Field guide – An introduction
The following exposition is a part of the result of Alexander Rishaug’s artistic research project Sound of time - Tuning into the Norwegian Landscape and the Post-Industrial Soundscape, that was conducted at the Academy of Arts, UiT The Arctic University of Norway within the timeframe October 2018 – November 2021. It offers a web based, non-linear, poetic, personal, essayistic, semi-fictional, journal and reality-based approach to the field of listening, sound art audible memory and field recording.
With emphasis on the North Norwegian landscape Rishaug has been listening, monitoring, documenting, experimenting and engaging with the sonic environment and the Norwegian landscape in the broadest sense, including architecture, industry, human remnants as well as other living beings. This both by looking back into history (listening to the history of listening), exploring archives and by practicing field work, extensive listening and audio recording. Drawing on perspectives and knowledge from listening practices, acoustemology, experimental music, field recording, audio archiving and sound art.
The exposition is structured as a timeline and a log that stretches out over a timespan of three years that offers several entry paths. The timeline and log consist of a list of place names, dates, starting October 2018 and ending in December 2021. Visually the log posts altogether build up a compositional score that form a horizontal landscape. When you click on the hyperlink of a place, a virtual Post-it note appear and unfolds. It reveals everyday notes, reflections, comments, ideas, quotes, images and sound, which document the research process, its methods, how the project evolves over time, its final outcomes and the contribution to the sound art field.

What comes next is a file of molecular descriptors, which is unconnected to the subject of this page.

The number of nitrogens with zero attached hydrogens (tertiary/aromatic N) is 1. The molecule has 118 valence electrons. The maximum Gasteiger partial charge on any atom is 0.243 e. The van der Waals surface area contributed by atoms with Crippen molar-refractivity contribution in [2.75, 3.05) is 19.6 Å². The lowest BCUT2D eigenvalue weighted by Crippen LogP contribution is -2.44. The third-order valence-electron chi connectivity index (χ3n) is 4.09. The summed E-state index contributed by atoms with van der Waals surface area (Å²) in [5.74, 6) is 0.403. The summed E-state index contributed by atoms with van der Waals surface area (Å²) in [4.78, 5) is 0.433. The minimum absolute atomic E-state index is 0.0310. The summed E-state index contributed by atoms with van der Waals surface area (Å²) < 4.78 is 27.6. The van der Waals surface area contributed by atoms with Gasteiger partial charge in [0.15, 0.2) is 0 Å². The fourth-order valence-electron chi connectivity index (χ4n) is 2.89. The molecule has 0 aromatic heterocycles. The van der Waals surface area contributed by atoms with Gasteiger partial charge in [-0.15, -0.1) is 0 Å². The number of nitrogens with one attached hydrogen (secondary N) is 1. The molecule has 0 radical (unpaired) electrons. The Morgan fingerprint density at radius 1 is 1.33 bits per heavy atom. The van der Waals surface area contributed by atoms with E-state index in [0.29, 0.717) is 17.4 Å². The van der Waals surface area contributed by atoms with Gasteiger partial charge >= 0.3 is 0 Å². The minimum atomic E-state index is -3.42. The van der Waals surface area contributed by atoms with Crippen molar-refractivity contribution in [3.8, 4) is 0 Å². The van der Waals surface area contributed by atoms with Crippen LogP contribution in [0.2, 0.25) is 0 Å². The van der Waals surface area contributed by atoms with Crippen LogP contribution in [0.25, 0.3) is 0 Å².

The timeline exists of two types of entries, the first entry is the logging of places and dates and the second entry offers a nice bouquet of selected themes, that go deeper into the subject matter. Preface (some kind of introduction) grasps the early stage of the project, its starting point its forward-looking perspective and how it slowly becomes and transforms. About the project frames the project, motivation, history, contextualization and methodology. In the text Research Questions Rishaug discusses the premises of his artistic research, its methods, sonic mapping, findings and results.
Lecture Performance No. I and No. II consists of two lecture performances presented at the Artistic Research Forum, Autumn 2020 and Spring 2021. They were both presented on the digital platform Zoom. In the two texts, Rishaug experiments with the format of artistic presentation, performing the research within a creative, essayistic and surrealistic format. Thinking through sound (listening with your hands) is an article for Blue Rinse Papers, published by Lydgalleriet in Bergen in 2021. It resonates around the practices of field recording and how the narratives and discourse change throughout history.
What is reflection? (Reflection through practice)? discusses and reflects upon ways to reflect through your artistic research and artistic practice. Field Notes – Tuning into the Norwegian Landscape (2018 – 2021) is the name of the book and album documenting three years of extensive field practice. It was published as part of the final artistic presentation Dissolving Topographies at Tromsø Kunstforening in Tromsø. Read more in greater depth about my artistic thoughts and processes regarding the artistic presentations and exhibitions in the Exhibition(s) - Thougths and reflections section.
Acknowledgements acknowledge the contribution from all collaborators, piers, technicians, partners, supervisors, students and institutions. The References section offers a microscopic view of the inside of the veins transporting professional knowledge, philosophy, history, audible memory, sonic theory and so on, deep into the artistic reflection’s evolutionary trajectory.